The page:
The temperatures are rising and families are spending more time outdoors. Before you take that summer beach vacation or picnic in the park, don’t forget to pack the sunscreen. Protecting your skin may be more important than you think.
According to SkinCancer.org, one in five Americans will develop skin cancer (also known as melanoma) in their lifetime. But there are some ways you can reduce your risk.
“Regular use of sunscreen with SPF 15 or higher reduces the risk of melanoma by 50%,” explains Tim Bixenman, APRN, FNP-C at the BSA Urgent Care Center. “Skin care and skin cancer prevention should start from the earliest of age.”
When planning to be out in the sun, Tim recommends everyone:
- Seek shade between 10 a.m. and 4 p.m.
- Cover up with clothing, including a broad-brimmed hat and UV blocking sunglasses.
- Apply one ounce of sunscreen to your entire body 30 minutes before going outside.
- Reapply sunscreen every two hours and immediately after swimming.
When it comes to picking out sunscreen, there are some better than others.
“The Skin Cancer Foundation recommends using a broad spectrum screen with SPF 15 or higher, or SPF 30 for extended outdoor stays. This will protect your skin from both UVA and UVB radiation,” Tim says.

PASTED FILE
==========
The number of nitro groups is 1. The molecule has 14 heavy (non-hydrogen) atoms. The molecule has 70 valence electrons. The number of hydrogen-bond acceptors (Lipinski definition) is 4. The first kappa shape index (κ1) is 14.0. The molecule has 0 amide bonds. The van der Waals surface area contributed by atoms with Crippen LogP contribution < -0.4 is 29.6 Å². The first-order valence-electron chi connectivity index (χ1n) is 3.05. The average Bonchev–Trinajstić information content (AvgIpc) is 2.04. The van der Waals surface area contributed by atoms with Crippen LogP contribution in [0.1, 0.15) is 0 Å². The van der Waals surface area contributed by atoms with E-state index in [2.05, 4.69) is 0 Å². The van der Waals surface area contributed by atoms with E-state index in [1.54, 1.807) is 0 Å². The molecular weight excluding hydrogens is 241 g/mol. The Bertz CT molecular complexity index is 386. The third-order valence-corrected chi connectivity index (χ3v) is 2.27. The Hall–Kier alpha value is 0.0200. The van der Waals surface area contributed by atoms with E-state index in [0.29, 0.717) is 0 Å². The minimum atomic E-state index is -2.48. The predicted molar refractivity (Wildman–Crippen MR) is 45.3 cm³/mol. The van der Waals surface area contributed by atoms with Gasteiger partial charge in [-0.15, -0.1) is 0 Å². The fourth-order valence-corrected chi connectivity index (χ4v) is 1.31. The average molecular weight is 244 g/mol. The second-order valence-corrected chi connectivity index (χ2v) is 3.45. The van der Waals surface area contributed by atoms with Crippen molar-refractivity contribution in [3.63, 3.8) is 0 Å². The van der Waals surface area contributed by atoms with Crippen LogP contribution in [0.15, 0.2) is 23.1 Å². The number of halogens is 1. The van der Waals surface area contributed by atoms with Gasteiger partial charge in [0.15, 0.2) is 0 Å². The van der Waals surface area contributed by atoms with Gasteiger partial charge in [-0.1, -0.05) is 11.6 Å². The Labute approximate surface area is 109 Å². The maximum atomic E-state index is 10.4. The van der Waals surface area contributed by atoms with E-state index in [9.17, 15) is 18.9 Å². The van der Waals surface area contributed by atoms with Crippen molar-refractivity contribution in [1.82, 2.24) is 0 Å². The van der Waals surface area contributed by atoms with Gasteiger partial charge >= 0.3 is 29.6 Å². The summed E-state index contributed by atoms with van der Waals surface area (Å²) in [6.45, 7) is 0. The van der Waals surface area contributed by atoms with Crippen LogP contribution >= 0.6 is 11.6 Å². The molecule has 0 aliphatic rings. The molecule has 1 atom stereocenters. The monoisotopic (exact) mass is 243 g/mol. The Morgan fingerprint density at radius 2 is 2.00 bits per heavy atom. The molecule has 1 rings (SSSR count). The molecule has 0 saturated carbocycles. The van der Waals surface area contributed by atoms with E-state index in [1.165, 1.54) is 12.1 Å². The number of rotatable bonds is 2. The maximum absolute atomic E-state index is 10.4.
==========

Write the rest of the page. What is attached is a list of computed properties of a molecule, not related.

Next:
If you do skip the sunscreen, be aware that your risk for skin cancer doubles if you have more than five sunburns. But don’t think tanning beds are the way to go either.
“People who use a tanning bed before the age of 35 increase their risk by 75% for melanoma,” Tim notes. “Completely avoiding tanning and UV tanning beds is a good idea.”
Another good idea is to check yourself for skin cancer.
“Skin cancer is the uncontrolled growth of abnormal skin cells. When the cells are damaged by the light including sunshine or tanning beds this triggers mutations in the skin that multiply out of control and form tumors,” Tim says.
And if you spot it, you can stop it.
“Skin cancer is the most common of all cancers and is the easiest to cure, if diagnosed and treated early. If you spot anything suspicious such as a change in size, color or shape, see your dermatologist,” Tim says.
No matter your age or skin color, prevention of skin damage should be an ongoing part of a healthy lifestyle.
To find out more about the BSA Urgent Care, click here.